Let's discuss Venezuela's economic growth
19.11.04 | Today the Venezuelan Central Bank, BCV, issued its third trimester report. In it we find a few interesting things.
the GDP increase in comparison to the third quarter of 2003 (after the
devastating oil strike) is 15.8% when that last one had a 7.1% drop
respective to 2002. This would be very good on its face value. And
indeed things are going much better than one year ago. But let's be a
little bit more inquisitive in our lecture of the recent economic
The sector that showed the largest recovery was
construction, the one comatose since 2002. It increased in the third
quarter by a whopping 40.3%! How come? Well, in the purest of
Venezuelan political tradition, the government released a lot of cash
to build quickly popular housing that it could have built earlier. But
it makes for better photo-ops when the president himself goes to open a
few dozen subsidized housing here and there. Yet we can read that the construction sector is still 40% below its 2001 level, which was not that great to begin with.
good news, in large part due to the extraordinary electoral spending so
decried through this blog since early this year. General consumer
demand increased by 29.2%!!! And the jobless rate is still 14.5% and
the underemployed (street vendors and the like) is still hovering at
50%. No big change there. So how come people have money suddenly? Cash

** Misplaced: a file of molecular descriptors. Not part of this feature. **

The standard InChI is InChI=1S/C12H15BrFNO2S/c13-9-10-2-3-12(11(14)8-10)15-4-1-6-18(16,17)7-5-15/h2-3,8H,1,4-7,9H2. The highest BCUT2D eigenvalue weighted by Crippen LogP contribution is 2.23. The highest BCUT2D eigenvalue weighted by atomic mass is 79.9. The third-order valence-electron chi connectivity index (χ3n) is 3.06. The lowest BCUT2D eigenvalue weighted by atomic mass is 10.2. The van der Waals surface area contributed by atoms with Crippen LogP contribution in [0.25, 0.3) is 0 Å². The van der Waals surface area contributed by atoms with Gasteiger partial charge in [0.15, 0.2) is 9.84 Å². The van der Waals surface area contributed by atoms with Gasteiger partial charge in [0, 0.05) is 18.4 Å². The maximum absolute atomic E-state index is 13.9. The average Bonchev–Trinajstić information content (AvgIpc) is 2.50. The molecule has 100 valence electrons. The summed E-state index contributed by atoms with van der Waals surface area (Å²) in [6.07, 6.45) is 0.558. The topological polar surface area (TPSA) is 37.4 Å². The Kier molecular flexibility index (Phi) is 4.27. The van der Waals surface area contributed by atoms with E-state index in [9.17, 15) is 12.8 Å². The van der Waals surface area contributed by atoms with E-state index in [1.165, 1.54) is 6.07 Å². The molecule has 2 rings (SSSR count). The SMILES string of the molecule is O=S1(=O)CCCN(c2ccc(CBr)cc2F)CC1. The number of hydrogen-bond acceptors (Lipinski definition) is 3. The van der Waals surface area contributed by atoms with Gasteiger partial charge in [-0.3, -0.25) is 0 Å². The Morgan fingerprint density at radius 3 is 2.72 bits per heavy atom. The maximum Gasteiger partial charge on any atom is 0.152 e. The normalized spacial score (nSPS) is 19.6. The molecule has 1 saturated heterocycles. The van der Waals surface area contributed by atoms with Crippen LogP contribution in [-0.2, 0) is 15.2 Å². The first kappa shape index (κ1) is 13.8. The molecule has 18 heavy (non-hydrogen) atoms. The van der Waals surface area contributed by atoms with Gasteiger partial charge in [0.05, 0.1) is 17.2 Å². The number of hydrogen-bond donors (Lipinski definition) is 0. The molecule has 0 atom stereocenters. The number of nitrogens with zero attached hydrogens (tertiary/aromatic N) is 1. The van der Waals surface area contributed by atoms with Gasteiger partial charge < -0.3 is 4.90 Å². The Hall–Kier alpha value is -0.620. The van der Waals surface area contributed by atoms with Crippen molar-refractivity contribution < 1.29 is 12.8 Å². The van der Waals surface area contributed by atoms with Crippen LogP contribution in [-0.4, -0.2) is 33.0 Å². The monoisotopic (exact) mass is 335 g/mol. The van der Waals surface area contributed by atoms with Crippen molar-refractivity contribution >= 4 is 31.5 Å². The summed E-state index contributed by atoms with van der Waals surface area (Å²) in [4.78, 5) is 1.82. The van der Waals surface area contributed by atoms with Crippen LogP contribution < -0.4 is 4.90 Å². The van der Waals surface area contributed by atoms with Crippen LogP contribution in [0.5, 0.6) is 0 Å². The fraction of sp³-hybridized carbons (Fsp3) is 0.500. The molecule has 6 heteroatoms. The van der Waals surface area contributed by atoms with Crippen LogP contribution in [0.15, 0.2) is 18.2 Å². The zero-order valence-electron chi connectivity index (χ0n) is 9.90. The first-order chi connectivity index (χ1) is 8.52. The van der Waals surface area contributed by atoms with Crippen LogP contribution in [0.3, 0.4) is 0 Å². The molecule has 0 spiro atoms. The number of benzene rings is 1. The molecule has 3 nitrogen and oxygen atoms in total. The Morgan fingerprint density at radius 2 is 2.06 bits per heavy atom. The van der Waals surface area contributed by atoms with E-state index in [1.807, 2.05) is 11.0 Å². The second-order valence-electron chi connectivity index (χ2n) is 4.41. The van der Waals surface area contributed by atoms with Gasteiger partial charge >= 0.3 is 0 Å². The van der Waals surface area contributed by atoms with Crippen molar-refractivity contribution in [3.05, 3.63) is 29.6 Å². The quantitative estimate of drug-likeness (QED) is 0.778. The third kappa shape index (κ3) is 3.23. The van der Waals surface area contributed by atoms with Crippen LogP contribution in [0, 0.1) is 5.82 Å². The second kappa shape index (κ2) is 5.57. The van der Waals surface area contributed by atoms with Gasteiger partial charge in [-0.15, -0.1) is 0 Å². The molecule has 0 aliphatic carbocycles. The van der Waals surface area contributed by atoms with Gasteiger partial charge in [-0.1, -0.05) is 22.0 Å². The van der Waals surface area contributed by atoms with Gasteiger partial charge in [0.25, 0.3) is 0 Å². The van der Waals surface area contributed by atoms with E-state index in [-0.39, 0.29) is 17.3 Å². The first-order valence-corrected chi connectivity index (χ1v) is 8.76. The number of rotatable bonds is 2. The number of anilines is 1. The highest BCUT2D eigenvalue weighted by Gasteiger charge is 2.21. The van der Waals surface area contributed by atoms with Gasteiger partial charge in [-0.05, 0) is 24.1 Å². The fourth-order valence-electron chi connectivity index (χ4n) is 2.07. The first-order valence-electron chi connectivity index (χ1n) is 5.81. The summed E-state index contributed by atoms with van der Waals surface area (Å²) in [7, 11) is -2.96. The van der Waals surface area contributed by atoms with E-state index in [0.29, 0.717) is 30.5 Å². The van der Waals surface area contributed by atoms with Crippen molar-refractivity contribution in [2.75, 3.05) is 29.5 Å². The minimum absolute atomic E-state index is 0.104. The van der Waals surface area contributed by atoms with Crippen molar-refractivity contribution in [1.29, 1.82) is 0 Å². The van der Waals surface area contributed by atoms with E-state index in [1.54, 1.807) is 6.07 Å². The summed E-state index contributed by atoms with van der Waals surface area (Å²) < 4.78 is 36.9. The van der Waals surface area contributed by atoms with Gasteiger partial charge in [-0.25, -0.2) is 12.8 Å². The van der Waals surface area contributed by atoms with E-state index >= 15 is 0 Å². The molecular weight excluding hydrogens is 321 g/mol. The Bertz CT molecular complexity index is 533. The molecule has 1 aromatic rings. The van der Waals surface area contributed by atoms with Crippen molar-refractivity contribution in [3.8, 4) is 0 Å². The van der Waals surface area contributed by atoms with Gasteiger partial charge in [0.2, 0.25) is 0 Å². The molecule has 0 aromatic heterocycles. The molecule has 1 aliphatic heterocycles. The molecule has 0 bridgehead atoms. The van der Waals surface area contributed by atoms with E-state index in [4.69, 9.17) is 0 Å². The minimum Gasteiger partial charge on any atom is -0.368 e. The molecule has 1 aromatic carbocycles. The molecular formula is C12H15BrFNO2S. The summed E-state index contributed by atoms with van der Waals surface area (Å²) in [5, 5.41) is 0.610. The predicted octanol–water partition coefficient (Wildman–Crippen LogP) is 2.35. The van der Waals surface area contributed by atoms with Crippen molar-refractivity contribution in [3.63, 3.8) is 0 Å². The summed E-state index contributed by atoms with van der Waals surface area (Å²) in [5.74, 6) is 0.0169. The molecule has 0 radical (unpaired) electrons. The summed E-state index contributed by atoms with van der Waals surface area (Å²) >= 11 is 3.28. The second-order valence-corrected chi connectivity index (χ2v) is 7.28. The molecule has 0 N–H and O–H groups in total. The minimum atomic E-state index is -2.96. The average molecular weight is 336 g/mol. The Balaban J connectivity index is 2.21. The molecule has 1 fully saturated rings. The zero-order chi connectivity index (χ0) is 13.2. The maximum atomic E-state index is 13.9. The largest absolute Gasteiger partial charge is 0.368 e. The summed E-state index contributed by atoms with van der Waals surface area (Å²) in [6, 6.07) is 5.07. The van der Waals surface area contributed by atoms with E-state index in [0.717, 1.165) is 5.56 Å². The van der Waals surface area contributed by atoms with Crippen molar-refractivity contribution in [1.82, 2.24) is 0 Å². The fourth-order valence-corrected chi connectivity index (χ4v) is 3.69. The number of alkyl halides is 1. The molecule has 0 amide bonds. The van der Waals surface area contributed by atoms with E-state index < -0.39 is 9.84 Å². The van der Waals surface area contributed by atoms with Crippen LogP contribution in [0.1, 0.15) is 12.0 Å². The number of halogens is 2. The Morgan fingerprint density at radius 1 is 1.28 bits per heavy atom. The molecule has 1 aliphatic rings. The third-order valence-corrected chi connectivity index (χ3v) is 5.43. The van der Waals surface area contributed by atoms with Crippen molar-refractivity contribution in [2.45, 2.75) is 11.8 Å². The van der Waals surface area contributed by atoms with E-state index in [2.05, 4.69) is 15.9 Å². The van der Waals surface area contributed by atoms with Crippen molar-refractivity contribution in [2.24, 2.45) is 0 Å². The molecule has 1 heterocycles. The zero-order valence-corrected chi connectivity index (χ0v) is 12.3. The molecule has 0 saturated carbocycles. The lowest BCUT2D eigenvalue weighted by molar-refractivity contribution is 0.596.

grants from a mision or another?
Still the BCV is
careful and gives a 12% for the whole year in spite of such a gleaming
third quarter. Do they know something we do not know? Like a sudden
slow down in the 4th quarter?
Elsewhere we read that the increase in accounts balances towards a surplus is due to an increase of 37.1% of oil price. Yet the National Assembly issues a new debt emission of 500 million USD against the objections of the BCV!
And from CEDICE with have a Cassandra voice announcing that the current oil plenty has a déjà vu feeling all over again.
And to reassure your doubts about the good management of the country, the BIV, one of the two "commercial banks" which is state owned, has a bad debt roll of 34.3%,
the highest within the Venezuelan banking system whose average is 2.4%.
That is, a whopping 1/3 of the loans issued by the BIV (many to
associates of the regime) are bad debt that probably will never be
recovered. Imagine that!
And supposedly we should cheer up the
GDP increase in the third quarter. One wonders what would that GDP be
if we had a better managed country and not the corrupt mess that we are
putting up with.
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